Is it possible to calculate pressure at a point in a pipe, where a solenoid valve shall be placed, given that

  • the pipe carries water (utility supplied, regular water)
  • from an overhead tank (at a certain height from ground)
  • height of tank (i.e. max water column height, although not sure if vertical pipe-length should be added to it ?)
  • water is flowing purely under the effect of gravity (and atmospheric pressure)
  • value is installed at a certain height from ground
  • pipe material is PVC
  • pipe diameter is say 1.5inches.
  • $\begingroup$ Bernoulli's law will get you quite close to the actual value. $\endgroup$
    – Bernhard
    Jan 15, 2012 at 18:43
  • $\begingroup$ Thanks @Bernhard. Care to elaborate a little ? Would be an understatement to say that my high-school physics is a bit rusty. $\endgroup$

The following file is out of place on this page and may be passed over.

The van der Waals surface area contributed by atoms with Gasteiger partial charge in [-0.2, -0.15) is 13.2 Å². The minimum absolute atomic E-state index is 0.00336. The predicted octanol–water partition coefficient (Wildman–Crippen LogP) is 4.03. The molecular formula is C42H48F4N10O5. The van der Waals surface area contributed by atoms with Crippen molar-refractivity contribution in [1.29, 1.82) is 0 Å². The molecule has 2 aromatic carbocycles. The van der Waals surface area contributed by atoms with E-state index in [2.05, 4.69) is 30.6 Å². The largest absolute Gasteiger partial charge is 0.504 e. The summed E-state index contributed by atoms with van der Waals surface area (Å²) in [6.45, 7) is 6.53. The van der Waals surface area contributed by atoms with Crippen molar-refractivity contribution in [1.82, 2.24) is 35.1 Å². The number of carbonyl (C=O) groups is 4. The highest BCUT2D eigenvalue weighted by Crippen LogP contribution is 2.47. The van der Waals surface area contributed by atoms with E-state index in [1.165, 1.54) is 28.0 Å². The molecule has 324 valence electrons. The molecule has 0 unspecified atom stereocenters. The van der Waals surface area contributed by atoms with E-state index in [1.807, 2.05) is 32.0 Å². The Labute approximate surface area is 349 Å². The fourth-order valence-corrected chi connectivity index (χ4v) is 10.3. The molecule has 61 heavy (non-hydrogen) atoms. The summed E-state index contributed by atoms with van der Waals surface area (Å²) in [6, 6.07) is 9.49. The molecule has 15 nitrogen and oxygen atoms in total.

– bdutta74
    Jan 16, 2012 at 18:45
  • $\begingroup$ The result of this is already given in the answer by Martin (without mentioning Bernoulli's law. Basically, neglecting v-terms, giving dp=g dz $\endgroup$
    – Bernhard
    Jan 18, 2012 at 8:53

1 Answer 1


If the fluid is pretty incompressible, the flow rate isn't high and the pipe is wide enough that there aren't surface effects. Then the pressure is simply the height of the head of water above the point multiplied by the density of the fluid.

eg. Water is 0.0361 lbs/cubic inch, so a head of 1ft = 12 inches = 12 * 0.0361 = 0.43 psi

  • $\begingroup$ The fluid happens to be water. Is it compressible ? Pipe is either 1" or 2/3" dia, wonder if it is "wide enough" ? Here's a picture. I wonder if the height of the head of water is the length AC, or AB ? $\endgroup$
    – bdutta74
    Jan 16, 2012 at 18:44
  • $\begingroup$ It's AC, for water in ordinary plumping then just the height is fine. $\endgroup$ Jan 16, 2012 at 19:58

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